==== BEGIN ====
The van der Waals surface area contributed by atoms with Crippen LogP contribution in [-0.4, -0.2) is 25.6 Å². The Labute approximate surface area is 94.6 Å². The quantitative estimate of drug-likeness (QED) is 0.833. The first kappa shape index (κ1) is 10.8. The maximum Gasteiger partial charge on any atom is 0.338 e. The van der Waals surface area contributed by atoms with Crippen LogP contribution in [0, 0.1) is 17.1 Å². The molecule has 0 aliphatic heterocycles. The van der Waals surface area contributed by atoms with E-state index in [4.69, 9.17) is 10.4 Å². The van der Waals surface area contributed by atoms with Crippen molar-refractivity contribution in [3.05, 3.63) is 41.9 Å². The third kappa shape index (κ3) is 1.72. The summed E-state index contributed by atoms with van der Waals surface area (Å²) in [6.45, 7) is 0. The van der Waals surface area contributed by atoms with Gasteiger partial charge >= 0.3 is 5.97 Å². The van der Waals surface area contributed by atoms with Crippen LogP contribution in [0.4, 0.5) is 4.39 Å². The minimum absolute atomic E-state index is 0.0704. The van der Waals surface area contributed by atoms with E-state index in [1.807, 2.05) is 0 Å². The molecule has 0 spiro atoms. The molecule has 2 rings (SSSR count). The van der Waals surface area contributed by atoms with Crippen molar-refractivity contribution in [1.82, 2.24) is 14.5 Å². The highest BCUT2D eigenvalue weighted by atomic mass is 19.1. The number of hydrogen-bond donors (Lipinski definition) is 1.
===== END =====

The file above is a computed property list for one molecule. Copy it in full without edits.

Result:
The van der Waals surface area contributed by atoms with Crippen LogP contribution in [-0.4, -0.2) is 25.6 Å². The Labute approximate surface area is 94.6 Å². The quantitative estimate of drug-likeness (QED) is 0.833. The first kappa shape index (κ1) is 10.8. The maximum Gasteiger partial charge on any atom is 0.338 e. The van der Waals surface area contributed by atoms with Crippen LogP contribution in [0, 0.1) is 17.1 Å². The molecule has 0 aliphatic heterocycles. The van der Waals surface area contributed by atoms with E-state index in [4.69, 9.17) is 10.4 Å². The van der Waals surface area contributed by atoms with Crippen molar-refractivity contribution in [3.05, 3.63) is 41.9 Å². The third kappa shape index (κ3) is 1.72. The summed E-state index contributed by atoms with van der Waals surface area (Å²) in [6.45, 7) is 0. The van der Waals surface area contributed by atoms with Gasteiger partial charge >= 0.3 is 5.97 Å². The van der Waals surface area contributed by atoms with Crippen LogP contribution in [0.4, 0.5) is 4.39 Å². The minimum absolute atomic E-state index is 0.0704. The van der Waals surface area contributed by atoms with E-state index in [1.807, 2.05) is 0 Å². The molecule has 0 spiro atoms. The molecule has 2 rings (SSSR count). The van der Waals surface area contributed by atoms with Crippen molar-refractivity contribution in [1.82, 2.24) is 14.5 Å². The highest BCUT2D eigenvalue weighted by atomic mass is 19.1. The number of hydrogen-bond donors (Lipinski definition) is 1.